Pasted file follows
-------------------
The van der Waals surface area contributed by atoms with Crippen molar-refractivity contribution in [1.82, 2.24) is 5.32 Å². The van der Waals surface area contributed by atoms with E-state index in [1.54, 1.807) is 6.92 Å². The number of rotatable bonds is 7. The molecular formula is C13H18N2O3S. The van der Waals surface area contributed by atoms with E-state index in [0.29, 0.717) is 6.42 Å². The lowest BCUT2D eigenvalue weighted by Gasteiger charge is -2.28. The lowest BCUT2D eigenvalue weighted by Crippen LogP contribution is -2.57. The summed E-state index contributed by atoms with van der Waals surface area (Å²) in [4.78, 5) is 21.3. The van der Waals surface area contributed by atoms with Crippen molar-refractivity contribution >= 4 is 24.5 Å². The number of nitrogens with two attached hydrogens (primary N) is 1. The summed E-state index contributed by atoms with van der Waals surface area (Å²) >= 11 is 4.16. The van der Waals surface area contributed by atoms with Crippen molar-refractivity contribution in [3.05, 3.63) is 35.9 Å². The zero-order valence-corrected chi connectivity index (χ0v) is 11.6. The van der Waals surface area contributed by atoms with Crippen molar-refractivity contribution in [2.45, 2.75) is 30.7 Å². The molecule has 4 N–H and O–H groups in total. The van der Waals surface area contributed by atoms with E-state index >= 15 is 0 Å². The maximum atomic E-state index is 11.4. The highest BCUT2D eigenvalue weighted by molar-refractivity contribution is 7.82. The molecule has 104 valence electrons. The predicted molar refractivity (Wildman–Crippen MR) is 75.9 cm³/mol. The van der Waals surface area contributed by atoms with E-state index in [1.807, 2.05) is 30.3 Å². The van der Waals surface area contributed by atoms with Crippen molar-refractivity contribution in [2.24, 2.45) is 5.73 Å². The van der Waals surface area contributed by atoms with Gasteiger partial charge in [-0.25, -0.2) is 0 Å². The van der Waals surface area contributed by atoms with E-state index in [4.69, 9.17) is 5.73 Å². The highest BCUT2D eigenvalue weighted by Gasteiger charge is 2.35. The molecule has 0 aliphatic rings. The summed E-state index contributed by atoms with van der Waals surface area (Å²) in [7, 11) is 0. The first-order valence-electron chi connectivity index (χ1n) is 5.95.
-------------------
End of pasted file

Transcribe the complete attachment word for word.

The van der Waals surface area contributed by atoms with Crippen molar-refractivity contribution in [1.82, 2.24) is 5.32 Å². The van der Waals surface area contributed by atoms with E-state index in [1.54, 1.807) is 6.92 Å². The number of rotatable bonds is 7. The molecular formula is C13H18N2O3S. The van der Waals surface area contributed by atoms with E-state index in [0.29, 0.717) is 6.42 Å². The lowest BCUT2D eigenvalue weighted by Gasteiger charge is -2.28. The lowest BCUT2D eigenvalue weighted by Crippen LogP contribution is -2.57. The summed E-state index contributed by atoms with van der Waals surface area (Å²) in [4.78, 5) is 21.3. The van der Waals surface area contributed by atoms with Crippen molar-refractivity contribution >= 4 is 24.5 Å². The number of nitrogens with two attached hydrogens (primary N) is 1. The summed E-state index contributed by atoms with van der Waals surface area (Å²) >= 11 is 4.16. The van der Waals surface area contributed by atoms with Crippen molar-refractivity contribution in [3.05, 3.63) is 35.9 Å². The zero-order valence-corrected chi connectivity index (χ0v) is 11.6. The van der Waals surface area contributed by atoms with Crippen molar-refractivity contribution in [2.45, 2.75) is 30.7 Å². The molecule has 4 N–H and O–H groups in total. The van der Waals surface area contributed by atoms with E-state index >= 15 is 0 Å². The maximum atomic E-state index is 11.4. The highest BCUT2D eigenvalue weighted by molar-refractivity contribution is 7.82. The molecule has 104 valence electrons. The predicted molar refractivity (Wildman–Crippen MR) is 75.9 cm³/mol. The van der Waals surface area contributed by atoms with E-state index in [1.807, 2.05) is 30.3 Å². The van der Waals surface area contributed by atoms with Crippen molar-refractivity contribution in [2.24, 2.45) is 5.73 Å². The van der Waals surface area contributed by atoms with Gasteiger partial charge in [-0.25, -0.2) is 0 Å². The van der Waals surface area contributed by atoms with E-state index in [4.69, 9.17) is 5.73 Å². The highest BCUT2D eigenvalue weighted by Gasteiger charge is 2.35. The molecule has 0 aliphatic rings. The summed E-state index contributed by atoms with van der Waals surface area (Å²) in [7, 11) is 0. The first-order valence-electron chi connectivity index (χ1n) is 5.95.